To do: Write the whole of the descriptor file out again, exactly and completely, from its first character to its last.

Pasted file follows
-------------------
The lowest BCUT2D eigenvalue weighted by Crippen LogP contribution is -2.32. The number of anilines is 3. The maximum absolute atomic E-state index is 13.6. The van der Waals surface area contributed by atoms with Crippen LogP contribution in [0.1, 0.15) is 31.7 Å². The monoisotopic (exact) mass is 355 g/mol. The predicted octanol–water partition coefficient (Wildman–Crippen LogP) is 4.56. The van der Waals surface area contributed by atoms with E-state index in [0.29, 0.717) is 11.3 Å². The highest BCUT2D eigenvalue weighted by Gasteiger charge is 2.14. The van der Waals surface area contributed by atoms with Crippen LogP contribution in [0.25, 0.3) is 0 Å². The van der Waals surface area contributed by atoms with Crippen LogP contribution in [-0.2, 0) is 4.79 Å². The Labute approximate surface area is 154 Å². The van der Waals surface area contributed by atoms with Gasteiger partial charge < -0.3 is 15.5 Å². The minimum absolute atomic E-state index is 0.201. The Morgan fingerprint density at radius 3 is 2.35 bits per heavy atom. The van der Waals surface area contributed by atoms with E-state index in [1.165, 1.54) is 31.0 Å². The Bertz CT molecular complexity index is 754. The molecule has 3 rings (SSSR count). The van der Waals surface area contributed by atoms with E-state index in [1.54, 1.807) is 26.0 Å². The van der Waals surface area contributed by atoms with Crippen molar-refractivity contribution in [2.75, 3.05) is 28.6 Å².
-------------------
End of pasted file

The lowest BCUT2D eigenvalue weighted by Crippen LogP contribution is -2.32. The number of anilines is 3. The maximum absolute atomic E-state index is 13.6. The van der Waals surface area contributed by atoms with Crippen LogP contribution in [0.1, 0.15) is 31.7 Å². The monoisotopic (exact) mass is 355 g/mol. The predicted octanol–water partition coefficient (Wildman–Crippen LogP) is 4.56. The van der Waals surface area contributed by atoms with E-state index in [0.29, 0.717) is 11.3 Å². The highest BCUT2D eigenvalue weighted by Gasteiger charge is 2.14. The van der Waals surface area contributed by atoms with Crippen LogP contribution in [0.25, 0.3) is 0 Å². The van der Waals surface area contributed by atoms with Crippen LogP contribution in [-0.2, 0) is 4.79 Å². The Labute approximate surface area is 154 Å². The van der Waals surface area contributed by atoms with Gasteiger partial charge < -0.3 is 15.5 Å². The minimum absolute atomic E-state index is 0.201. The Morgan fingerprint density at radius 3 is 2.35 bits per heavy atom. The van der Waals surface area contributed by atoms with E-state index in [1.165, 1.54) is 31.0 Å². The Bertz CT molecular complexity index is 754. The molecule has 3 rings (SSSR count). The van der Waals surface area contributed by atoms with E-state index in [1.54, 1.807) is 26.0 Å². The van der Waals surface area contributed by atoms with Crippen molar-refractivity contribution in [2.75, 3.05) is 28.6 Å².